"Don't go around saying the world owes you a living. The world owes you nothing. It was here first!"

Mark Twain

Inspired Thinking

Linked to our 'Who's the Greatest?' research topics our whole school assemblies have continued the trend of looking at inspiration people. This has focused on the ideas they promoted, the ideals they upheld and how they strived to make the world better. All these great people were either: innovative, great leaders or demonstrated social and moral justice and that every person deserves to be treated with dignity and respect.

Martin Luther King

Our assembly on 05 March was about Martin Luther King. Born in Atlanta, Georgia, as the son of a schoolteacher and minister, Martin Luther King grew up as part of racially divided America - experiencing first hand the negative experiences of segregation and discrimination. Despite such negative experiences, from childhood, and a system that treated him as inferior, his mother taught him that.... "he was as good as anyone." He fought against this social injustice and his inspirational speeches helped to bring about the change required to make USA the country that it is today. He is best remembered for his, "I have a dream" speech, where he put forward his vision of a day when freedom and equality would be achieved in America. The whole world stood up and took notice of what he said.

Some Class 10 Children read from Martin Luther King's speech.. 'I Have a Dream!

Captain Scott

On 29 January we remembered the life of Captain Robert Scott. 'Scott of the Antarctic was a naval officer and explorer who died attempting to be the first to reach the South Pole. Many thought that he was trying to achieve the impossible but on 17 January, 1912, he reached the South Pole only to find that a Norwegian explorer called, Roald Amundsen, had beaten him there.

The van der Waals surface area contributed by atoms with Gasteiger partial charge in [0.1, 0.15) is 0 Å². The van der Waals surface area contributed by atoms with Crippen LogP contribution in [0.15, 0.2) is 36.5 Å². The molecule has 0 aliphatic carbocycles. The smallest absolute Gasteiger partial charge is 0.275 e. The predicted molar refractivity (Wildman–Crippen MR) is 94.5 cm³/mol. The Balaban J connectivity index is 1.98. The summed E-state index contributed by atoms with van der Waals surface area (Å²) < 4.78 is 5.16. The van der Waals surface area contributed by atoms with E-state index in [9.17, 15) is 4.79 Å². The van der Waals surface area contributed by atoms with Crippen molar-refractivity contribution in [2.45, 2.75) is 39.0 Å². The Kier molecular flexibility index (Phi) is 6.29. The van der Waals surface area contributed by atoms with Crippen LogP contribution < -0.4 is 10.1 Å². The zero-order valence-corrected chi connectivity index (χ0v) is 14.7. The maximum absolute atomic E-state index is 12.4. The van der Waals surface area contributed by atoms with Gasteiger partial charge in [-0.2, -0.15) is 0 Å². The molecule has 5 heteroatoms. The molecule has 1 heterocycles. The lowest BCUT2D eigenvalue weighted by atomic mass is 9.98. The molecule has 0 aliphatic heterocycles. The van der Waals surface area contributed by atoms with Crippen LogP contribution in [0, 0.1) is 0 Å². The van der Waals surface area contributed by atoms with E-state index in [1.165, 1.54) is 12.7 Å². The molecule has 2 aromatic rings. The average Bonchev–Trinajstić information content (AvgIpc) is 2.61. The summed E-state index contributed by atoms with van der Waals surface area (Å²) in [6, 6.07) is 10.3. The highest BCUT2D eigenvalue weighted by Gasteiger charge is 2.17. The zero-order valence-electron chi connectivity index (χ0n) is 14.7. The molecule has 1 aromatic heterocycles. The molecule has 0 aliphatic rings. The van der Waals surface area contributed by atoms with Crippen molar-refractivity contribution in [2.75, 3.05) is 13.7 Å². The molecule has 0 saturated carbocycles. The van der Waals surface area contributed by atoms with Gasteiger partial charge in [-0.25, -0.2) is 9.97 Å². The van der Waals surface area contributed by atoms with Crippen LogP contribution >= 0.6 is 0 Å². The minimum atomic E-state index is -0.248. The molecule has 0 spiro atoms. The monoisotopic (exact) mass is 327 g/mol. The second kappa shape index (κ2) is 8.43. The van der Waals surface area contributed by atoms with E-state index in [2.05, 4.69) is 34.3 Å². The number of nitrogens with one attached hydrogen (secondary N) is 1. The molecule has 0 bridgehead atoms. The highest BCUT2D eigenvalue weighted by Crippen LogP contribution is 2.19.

William Wilberforce

On 23 October, 2017, our assembly was about William Wilberforce. Born in Hull, in 1759, he led the parliamentary campaign to abolish slavery. At the time Britain was heavily involved in the slave trade and many slaves died due to the terrible conditions that they were exposed to. Wilberforce started a campaign against this, which included boycotting sugar  from the plantations where slaves were used. Finally, in 1807, The Abolition of the Slave Trade Bill was passed and parliament gave a round of applause to Wilberforce, who had tears running down his face.



Eric Liddell

This was our assembly on 09 October, 2017. Eric was a Scottish Olympic Gold Medallist, Rugby Union player and Christian Missionary. He is best remembered for his gold medal in the 1924 Paris Olympics, where he had to switch to the 400 metres because he refused to run on the sabbath. This story is told in the 'Chariots of Fire' film. Eric then spent the rest of his life dedicated to spreading the Christian message in China. He believed that his speed was a gift from god.

"When I run I feel god's pleasure!" Eric Liddell.

Welcome to our new school website that is launched today (September 2017).

We've update it to make blogging more accessible and teacher friendly so that this will increase the frequency of news and class updates.

It's also been re-designed to be smartphone friendly and have stronger links to both Facebook and Twitter - so hopefully easier for parents to use and stay in touch!

We've also included a Lifelong Learning section that will contain feature articles about some of the more special events that happen in school.

So, please start using it and let us know what you think!

Mr. Harris